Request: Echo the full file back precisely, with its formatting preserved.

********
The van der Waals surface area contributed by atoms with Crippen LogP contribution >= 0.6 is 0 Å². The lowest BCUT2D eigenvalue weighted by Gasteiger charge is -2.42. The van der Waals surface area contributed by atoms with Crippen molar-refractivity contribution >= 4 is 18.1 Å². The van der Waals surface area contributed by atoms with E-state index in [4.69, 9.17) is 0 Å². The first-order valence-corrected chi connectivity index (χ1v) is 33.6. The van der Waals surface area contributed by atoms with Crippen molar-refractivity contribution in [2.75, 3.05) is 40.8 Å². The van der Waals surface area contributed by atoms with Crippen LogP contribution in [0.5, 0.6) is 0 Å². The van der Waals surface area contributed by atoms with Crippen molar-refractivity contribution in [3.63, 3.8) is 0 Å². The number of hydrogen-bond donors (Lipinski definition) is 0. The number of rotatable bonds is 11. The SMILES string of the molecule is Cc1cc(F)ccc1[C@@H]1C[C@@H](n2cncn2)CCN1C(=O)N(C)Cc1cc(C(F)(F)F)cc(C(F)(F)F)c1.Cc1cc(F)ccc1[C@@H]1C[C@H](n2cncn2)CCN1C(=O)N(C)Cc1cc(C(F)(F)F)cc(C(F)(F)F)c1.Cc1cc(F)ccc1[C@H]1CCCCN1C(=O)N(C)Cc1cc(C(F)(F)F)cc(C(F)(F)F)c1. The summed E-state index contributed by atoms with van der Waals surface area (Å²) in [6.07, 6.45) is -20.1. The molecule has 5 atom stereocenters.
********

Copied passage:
The van der Waals surface area contributed by atoms with Crippen LogP contribution >= 0.6 is 0 Å². The lowest BCUT2D eigenvalue weighted by Gasteiger charge is -2.42. The van der Waals surface area contributed by atoms with Crippen molar-refractivity contribution >= 4 is 18.1 Å². The van der Waals surface area contributed by atoms with E-state index in [4.69, 9.17) is 0 Å². The first-order valence-corrected chi connectivity index (χ1v) is 33.6. The van der Waals surface area contributed by atoms with Crippen molar-refractivity contribution in [2.75, 3.05) is 40.8 Å². The van der Waals surface area contributed by atoms with Crippen LogP contribution in [0.5, 0.6) is 0 Å². The van der Waals surface area contributed by atoms with Crippen molar-refractivity contribution in [3.63, 3.8) is 0 Å². The number of hydrogen-bond donors (Lipinski definition) is 0. The number of rotatable bonds is 11. The SMILES string of the molecule is Cc1cc(F)ccc1[C@@H]1C[C@@H](n2cncn2)CCN1C(=O)N(C)Cc1cc(C(F)(F)F)cc(C(F)(F)F)c1.Cc1cc(F)ccc1[C@@H]1C[C@H](n2cncn2)CCN1C(=O)N(C)Cc1cc(C(F)(F)F)cc(C(F)(F)F)c1.Cc1cc(F)ccc1[C@H]1CCCCN1C(=O)N(C)Cc1cc(C(F)(F)F)cc(C(F)(F)F)c1. The summed E-state index contributed by atoms with van der Waals surface area (Å²) in [6.07, 6.45) is -20.1. The molecule has 5 atom stereocenters.